Saturday, April 29, 2006


Immigration Divide

A recent poll indicated that there is a deep partisan split among the following issues: immigration, the war in Iraq, and the economy. Republicans and Democrats were asked to rank these issues in order of importance. Immigration was rated the most important issue by fifty percent of Republicans, but only by five percent of Democrats. Now, if you haven’t figured it out yet from reading this blog, I will confess that I am a Democrat and a Liberal. However, I seem to be close to the main stream of Democrats, since I also rank immigration rather far down on my list of issues that get me stirred up.

The publicized comments of many Republicans about immigration include rounding up the illegal immigrants, sending them back to Mexico, and building an impenetrable fence along the border with Mexico. That is, if you say “illegal immigrant” to one of these Republicans, he immediately has a vision of a dark-complexioned man who speaks only bad Spanish and who brings poverty and crime to the neighborhood in which he lives.

Not all Republicans think this way. President Bush and others think about meat packing plants in Nebraska or farms in California in which most employees are (illegal) immigrants who are willing to work for low wages, don’t join unions, work hard, and don’t cause any trouble. In other words, they are ideal employees.

Prejudice against strangers is not new, especially if the strangers have dark skins and speak a strange language. I once had a phone conversation with another Democrat (at least she said she was a Democrat) who was appalled at the change in her neighborhood. Armenians had moved in. Their children did not speak English. They were dark complexioned. The lady missed the good old days when the children were fair skinned, spoke English, and had parents who had immigrated to California from Iowa or Ireland.

Republicans seem to be divided into two camps. Both groups share the prejudice against foreigners who don’t speak English and who don’t look like Western Europeans. One group wants them eradicated, sent back to where they came from, and prevented from coming back. The other group sees these same foreigners as a source of cheap, capable, compliant labor.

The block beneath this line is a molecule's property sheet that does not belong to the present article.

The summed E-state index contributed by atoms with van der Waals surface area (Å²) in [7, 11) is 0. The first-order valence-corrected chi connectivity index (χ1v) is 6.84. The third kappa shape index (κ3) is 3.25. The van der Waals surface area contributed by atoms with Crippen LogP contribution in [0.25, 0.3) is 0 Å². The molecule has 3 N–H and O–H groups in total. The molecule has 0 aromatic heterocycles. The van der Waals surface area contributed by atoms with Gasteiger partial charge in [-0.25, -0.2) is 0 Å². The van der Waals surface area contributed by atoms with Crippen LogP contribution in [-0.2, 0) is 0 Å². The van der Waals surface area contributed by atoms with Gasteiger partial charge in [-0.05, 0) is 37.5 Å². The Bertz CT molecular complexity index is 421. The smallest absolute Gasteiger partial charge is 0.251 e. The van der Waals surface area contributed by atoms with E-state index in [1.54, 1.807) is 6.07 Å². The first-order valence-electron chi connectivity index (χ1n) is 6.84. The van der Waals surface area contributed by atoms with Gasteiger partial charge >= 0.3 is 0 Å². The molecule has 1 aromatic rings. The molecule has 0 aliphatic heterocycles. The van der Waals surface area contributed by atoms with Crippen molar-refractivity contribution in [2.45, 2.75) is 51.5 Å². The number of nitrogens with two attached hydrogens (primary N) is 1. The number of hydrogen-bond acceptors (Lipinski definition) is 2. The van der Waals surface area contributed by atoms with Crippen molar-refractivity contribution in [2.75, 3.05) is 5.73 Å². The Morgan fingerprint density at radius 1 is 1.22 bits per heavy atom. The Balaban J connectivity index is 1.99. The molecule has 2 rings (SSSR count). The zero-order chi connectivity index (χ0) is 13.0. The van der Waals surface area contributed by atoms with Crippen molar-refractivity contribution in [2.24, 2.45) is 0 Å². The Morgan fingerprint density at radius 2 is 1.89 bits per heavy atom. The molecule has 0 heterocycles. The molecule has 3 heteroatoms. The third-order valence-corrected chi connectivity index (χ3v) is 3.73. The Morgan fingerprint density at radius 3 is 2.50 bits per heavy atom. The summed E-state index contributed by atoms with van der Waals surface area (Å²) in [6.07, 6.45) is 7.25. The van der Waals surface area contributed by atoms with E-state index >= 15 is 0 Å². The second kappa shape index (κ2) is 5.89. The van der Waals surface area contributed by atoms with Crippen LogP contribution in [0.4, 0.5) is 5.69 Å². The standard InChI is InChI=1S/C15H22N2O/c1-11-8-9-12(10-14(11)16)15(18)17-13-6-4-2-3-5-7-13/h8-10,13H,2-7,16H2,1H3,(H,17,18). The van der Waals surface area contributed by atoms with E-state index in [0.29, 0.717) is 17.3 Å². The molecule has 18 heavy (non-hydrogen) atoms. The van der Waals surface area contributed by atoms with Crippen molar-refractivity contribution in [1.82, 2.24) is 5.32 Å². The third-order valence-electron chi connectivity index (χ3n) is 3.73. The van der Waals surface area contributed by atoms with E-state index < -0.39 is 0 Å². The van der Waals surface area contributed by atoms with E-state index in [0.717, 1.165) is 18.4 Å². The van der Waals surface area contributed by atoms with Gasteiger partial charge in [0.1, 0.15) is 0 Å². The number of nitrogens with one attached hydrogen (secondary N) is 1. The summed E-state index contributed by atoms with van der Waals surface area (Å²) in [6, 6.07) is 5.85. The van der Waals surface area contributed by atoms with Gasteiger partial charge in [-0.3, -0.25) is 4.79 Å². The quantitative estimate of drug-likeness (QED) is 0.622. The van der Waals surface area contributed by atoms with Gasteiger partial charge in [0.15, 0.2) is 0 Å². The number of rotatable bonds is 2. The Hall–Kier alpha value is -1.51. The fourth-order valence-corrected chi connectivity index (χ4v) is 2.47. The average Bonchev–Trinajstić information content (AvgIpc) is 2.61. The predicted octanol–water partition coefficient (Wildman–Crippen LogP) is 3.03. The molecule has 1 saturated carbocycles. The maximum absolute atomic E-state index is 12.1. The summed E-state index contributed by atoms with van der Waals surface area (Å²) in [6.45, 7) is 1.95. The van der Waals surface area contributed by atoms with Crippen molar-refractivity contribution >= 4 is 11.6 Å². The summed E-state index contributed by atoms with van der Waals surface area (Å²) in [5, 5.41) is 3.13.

To his credit, the President also wants to provide these hard-working, under-paid foreigners a path to citizenship. I applaud him for that.

What about the illegal immigrants who have light skins and who speak English, even though it is a second language? For example, there seems to be no sentiment in support of rounding up all the Filipinos who are here on expired visas. Many of them have jobs taking care of elderly and partially disabled Americans. Neither is there any support for erecting a wall in the Pacific Ocean to keep others out. A Filipina who helps take care of my wife points out that it is much easier for Mexicans than for Filipinos to enter the United States. All the Mexicans have to do is walk. Filipinos have to have enough money for airplane tickets. Thus, on the average, they are much better educated than the Mexicans and other Central Americans who sneak in illegally.

Immigration is a very divisive issue for Republicans. At present it isn’t for Democrats. However African-Americans, are becoming restive about Central Americans who seem to be replacing native Blacks in many low-paying jobs. African-Americans have been the most loyal members of the Democratic coalition, with 95 percent of them voting for the Party’s candidates. Republicans may try to exploit this dissatisfaction, this perception that brown-skinned Central Americans are underbidding Black Americans for the low-paying grunt work in our society. If they succeed, or even if they try and don’t quite succeed, immigration will become a divisive issue for both Parties.

Thursday, April 20, 2006


How Stubborn these Conservatives Are

In the Los Angeles Times for Thursday, April 20, conservative columnist Jonah Goldberg writes an article belittling Al Gore's recent campaign to alert the American Public to the reality and danger of global warming. Goldberg's column contains the usual put-downs and denigration of environmental scaremongers.

Now, there has been a question, even among reputable climate scientists as to why global warming hasn't been more pronounced, considering the increasing amount of Carbon Dioxide (CO-2) that we humans have been putting into our atmosphere. Conservatives (or some of them, at least) have seized on this question to express doubt and scorn on the whole concept of human activity having any effect on the climate. Then, Tuesday night, April 18, PBS stations broadcast an episode of the program NOVA that dealt with the effect of particulate pollution in reducing the amount of solar energy that reaches the earth. "Dimming the Sun" was the name of the program.

Well, "dimming the sun" provides the answer to the puzzle. Two effects of human activity have been having opposing effects on the earth's temperature. For more details, go to Google and type in the phrase "dimming the sun" to see links to various articles. If Jonah Goldberg has seen the NOVA program or has seen any of the relevant articles, he's in denial. He's a stubborn man.

Tuesday, April 18, 2006


About Faith, Religion, Religiosity

I've been reading a lot about religion lately. In the current issue of the New Yorker there is an article about a split in the Episcopal church because of the ordination of an openly gay bishop in New Hampshire. It seems that there are a lot of people who think that the concept of a gay bishop is something new and horrible. There have been thousands of bishops consecrated since the beginning of the Christian church. I wonder how many of them were gay. I know that in the Catholic or Roman branch of the church there was at least one gay cardinal during the last century. He was a social friend of Franklin and Eleanor Roosevelt.

I was an enthusiastic "high-church" Episcopalian about sixty years ago. After a while, especially after I was married, my earlier religious beliefs returned and I dropped out. I still attend church services occasionally. Lately I've attended a few Catholic services. We have a care-giver for my wife. The care-giver is a devout Roman Catholic and occasionally succeeds in persuading my wife and me to attend a service in that church.